#118 (permalink)  
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Originally Posted by G0ULI
An incident occured where many completely uninvolved people were killed or injured away from the air display area. There were a combination of factors that ultimately led to this tragedy, but the primary factor has to be that the pilot misjudged the maneouvre.

A large number of people had their lives irrevokably changed that day as a result of an incident that should have been avoidable. Whether criminal proceedings take place, or not, is a matter for the judiciary. What penalties might be imposed are again a matter for the judiciary. I am merely pointing out that the sentences imposed by our courts frequently do not directly reflect the case being considered but are intended to act as a deterrent to others who might be tempted to act in a similar manner, or avoid their responsibilities towards public safety. I would suggest corporate manslaughter charges are a distinct possibility in this particular incident.

I make no judgement as to the potential outcome but clearly there is a public demand that a price and compensation for the victims be paid. For that to happen, someone will have to be held responsible.
You can't deter humans from being fallible, it is a symptom of the human condition. You can put hard legal constraints around activities to make them safer, like making drink driving illegal, knowing that this mitigates the overall risk by reducing incidence of drunk driving which is a specific activity that increases risk significantly, but you really can't prosecute people for failures of perception or faulty decision making under pressure without setting flying safety back to the dark ages. If the pilot knowingly broke safety rules, that would be grounds for prosecution, conviction if you could prove it beyond reasonable doubt, civil liability on the balance of probabilities. If the pilot complied with all the rules but the maintainers & operators didn't, prosecute them and make an example of them, if the air show organiser broke the rules then prosecute them, but if everybody followed the rules, the rules themselves are clearly inadequate...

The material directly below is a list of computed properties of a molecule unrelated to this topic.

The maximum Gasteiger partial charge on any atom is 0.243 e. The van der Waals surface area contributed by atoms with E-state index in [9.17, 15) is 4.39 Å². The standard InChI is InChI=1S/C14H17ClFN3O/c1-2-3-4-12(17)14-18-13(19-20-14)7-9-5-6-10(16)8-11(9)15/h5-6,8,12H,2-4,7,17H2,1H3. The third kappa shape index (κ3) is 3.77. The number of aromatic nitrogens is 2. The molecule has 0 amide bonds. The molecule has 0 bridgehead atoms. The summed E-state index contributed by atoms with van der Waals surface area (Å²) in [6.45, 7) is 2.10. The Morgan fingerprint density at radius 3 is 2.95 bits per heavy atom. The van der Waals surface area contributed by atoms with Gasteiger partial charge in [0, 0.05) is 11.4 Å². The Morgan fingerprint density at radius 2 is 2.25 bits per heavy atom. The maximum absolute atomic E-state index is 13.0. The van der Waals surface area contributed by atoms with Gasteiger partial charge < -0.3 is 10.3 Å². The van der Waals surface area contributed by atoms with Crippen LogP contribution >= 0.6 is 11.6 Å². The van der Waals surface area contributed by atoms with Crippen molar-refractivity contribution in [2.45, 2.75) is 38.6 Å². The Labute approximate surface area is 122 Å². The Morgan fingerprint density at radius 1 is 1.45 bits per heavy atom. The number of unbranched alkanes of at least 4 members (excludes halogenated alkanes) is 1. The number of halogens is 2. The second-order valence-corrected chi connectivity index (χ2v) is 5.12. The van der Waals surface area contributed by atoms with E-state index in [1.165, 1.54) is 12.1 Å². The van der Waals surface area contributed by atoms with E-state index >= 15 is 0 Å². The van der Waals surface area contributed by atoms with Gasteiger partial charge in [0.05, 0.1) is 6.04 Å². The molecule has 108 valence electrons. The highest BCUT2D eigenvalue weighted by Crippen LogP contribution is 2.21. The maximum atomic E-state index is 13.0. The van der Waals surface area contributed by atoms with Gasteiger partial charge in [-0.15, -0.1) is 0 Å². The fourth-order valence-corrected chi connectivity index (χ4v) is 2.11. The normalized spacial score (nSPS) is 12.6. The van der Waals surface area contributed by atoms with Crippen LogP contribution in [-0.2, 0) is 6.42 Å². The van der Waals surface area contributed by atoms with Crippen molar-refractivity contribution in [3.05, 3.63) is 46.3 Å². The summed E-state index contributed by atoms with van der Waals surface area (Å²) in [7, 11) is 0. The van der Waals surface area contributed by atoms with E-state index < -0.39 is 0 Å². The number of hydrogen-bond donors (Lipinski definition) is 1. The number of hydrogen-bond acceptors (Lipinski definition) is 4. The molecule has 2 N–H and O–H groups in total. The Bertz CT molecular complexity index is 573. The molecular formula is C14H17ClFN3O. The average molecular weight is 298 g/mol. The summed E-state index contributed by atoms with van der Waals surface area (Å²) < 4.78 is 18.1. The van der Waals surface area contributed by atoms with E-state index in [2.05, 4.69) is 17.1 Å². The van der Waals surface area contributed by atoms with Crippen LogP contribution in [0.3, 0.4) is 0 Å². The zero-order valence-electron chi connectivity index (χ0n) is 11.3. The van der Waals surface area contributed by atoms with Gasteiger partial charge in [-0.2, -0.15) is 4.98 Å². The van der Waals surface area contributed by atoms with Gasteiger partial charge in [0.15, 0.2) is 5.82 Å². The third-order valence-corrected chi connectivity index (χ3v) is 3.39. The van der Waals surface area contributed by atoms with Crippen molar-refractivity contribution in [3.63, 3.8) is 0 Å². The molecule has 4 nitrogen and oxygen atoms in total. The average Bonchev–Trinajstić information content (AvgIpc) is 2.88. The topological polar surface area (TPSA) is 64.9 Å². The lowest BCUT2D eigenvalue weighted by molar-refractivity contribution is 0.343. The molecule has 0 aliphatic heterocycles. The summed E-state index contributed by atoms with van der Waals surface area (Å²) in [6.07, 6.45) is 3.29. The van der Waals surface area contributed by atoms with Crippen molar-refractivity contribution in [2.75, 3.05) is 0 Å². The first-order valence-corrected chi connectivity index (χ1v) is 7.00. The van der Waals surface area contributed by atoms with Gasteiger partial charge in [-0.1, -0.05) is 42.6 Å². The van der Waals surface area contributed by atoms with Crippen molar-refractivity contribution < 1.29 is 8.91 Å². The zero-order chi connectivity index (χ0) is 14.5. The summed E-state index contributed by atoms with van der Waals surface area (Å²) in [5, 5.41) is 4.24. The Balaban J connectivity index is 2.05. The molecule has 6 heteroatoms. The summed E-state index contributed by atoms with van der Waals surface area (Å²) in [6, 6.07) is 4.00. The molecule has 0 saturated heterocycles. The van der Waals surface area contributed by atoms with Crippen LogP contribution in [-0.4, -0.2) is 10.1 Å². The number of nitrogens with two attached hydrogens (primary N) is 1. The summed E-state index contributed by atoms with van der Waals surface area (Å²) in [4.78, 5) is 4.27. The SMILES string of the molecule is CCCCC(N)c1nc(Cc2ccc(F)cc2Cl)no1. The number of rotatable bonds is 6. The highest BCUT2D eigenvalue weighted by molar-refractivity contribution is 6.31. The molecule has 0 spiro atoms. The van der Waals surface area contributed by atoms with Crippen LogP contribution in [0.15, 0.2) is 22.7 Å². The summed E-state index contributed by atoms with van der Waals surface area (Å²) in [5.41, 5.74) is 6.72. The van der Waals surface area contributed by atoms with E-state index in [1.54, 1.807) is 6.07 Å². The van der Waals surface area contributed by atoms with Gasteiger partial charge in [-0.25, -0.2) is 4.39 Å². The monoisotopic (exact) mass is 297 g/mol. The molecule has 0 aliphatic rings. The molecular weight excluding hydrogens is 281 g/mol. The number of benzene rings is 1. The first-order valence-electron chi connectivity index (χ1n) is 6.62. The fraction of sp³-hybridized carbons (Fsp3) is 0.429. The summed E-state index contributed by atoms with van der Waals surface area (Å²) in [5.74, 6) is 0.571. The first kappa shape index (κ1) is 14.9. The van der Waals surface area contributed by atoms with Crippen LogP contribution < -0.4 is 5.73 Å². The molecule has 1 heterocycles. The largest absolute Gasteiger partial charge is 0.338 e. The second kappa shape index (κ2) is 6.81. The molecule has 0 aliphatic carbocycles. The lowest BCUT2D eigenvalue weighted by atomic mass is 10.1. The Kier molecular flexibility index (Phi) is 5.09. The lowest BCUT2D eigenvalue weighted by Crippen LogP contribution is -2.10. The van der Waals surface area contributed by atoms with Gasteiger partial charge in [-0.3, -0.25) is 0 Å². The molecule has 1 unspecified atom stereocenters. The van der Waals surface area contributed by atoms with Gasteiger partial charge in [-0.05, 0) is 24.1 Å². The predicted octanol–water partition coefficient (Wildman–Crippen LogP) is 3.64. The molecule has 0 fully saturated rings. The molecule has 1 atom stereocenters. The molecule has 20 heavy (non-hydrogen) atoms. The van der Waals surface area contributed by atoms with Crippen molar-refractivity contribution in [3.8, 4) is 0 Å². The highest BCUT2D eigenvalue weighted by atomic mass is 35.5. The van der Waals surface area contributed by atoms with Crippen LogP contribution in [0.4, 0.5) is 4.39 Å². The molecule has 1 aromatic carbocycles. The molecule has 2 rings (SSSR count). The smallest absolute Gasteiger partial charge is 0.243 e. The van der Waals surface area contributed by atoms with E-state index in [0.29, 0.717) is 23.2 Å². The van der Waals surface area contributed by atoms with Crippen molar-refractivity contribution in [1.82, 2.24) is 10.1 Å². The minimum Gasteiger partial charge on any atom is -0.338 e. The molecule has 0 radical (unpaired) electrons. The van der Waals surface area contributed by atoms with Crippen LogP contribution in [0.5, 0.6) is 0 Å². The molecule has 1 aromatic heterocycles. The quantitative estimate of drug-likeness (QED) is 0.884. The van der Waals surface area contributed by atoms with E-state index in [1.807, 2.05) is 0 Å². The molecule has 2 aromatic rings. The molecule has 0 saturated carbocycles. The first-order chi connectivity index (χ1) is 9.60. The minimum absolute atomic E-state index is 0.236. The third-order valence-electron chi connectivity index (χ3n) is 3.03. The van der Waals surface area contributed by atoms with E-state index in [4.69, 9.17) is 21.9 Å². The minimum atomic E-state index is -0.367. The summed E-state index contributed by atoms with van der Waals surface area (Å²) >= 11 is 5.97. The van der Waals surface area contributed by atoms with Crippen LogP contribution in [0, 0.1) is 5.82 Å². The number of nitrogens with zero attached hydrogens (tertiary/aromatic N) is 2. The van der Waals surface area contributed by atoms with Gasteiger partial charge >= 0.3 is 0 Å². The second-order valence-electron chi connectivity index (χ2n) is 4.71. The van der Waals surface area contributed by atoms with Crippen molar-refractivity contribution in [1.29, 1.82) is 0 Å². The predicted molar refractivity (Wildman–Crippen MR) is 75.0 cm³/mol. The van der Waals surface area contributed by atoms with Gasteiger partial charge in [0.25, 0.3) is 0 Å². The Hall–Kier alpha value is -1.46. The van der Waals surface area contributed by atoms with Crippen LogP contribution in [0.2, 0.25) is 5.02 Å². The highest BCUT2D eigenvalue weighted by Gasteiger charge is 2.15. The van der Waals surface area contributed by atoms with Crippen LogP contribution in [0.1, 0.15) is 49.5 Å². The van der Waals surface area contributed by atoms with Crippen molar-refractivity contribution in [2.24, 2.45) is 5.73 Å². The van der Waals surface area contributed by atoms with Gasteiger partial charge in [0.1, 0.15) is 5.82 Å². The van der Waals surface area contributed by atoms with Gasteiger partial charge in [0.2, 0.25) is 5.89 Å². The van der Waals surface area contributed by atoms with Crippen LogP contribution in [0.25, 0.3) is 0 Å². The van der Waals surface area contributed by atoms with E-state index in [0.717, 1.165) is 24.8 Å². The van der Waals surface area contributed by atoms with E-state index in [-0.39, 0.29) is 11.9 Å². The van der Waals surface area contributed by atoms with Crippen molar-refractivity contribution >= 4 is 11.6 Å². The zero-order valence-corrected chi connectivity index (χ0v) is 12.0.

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Old 4th Mar 2017, 12:18
  #119 (permalink)  
 
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Originally Posted by homonculus
The report states he was correctly positioned. Had he been displaying off line he would have committed an offense.
No he wasn't.

Leaving aside the height issues, the horizontal profile started to go wrong from the point where he rolled more than the required amount during the climbing segment of the "bent loop", with the result that the final track was broadly aligned with the A27 instead of the display line (2.2.1).
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Old 4th Mar 2017, 12:20
  #120 (permalink)  
 
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GOULI
To completely mitigate the risk to people not involved or attending an air display, due possible aircraft malfunction or pilot error as you appear to want, is unrealistic.
You would need to sterilise(i.e temporarily remove all the inhabitants)in the area around and under the intended flightpath of display participants. In this case no off airfield spectators on all roads under the flightpath, all local highways closed to traffic, large police presence to enforce, and empty most of Shoreham town.
or of course ban all air displays.
Nothing in life is risk free. This was a tragic accident and knee jerk reactions are not the solution.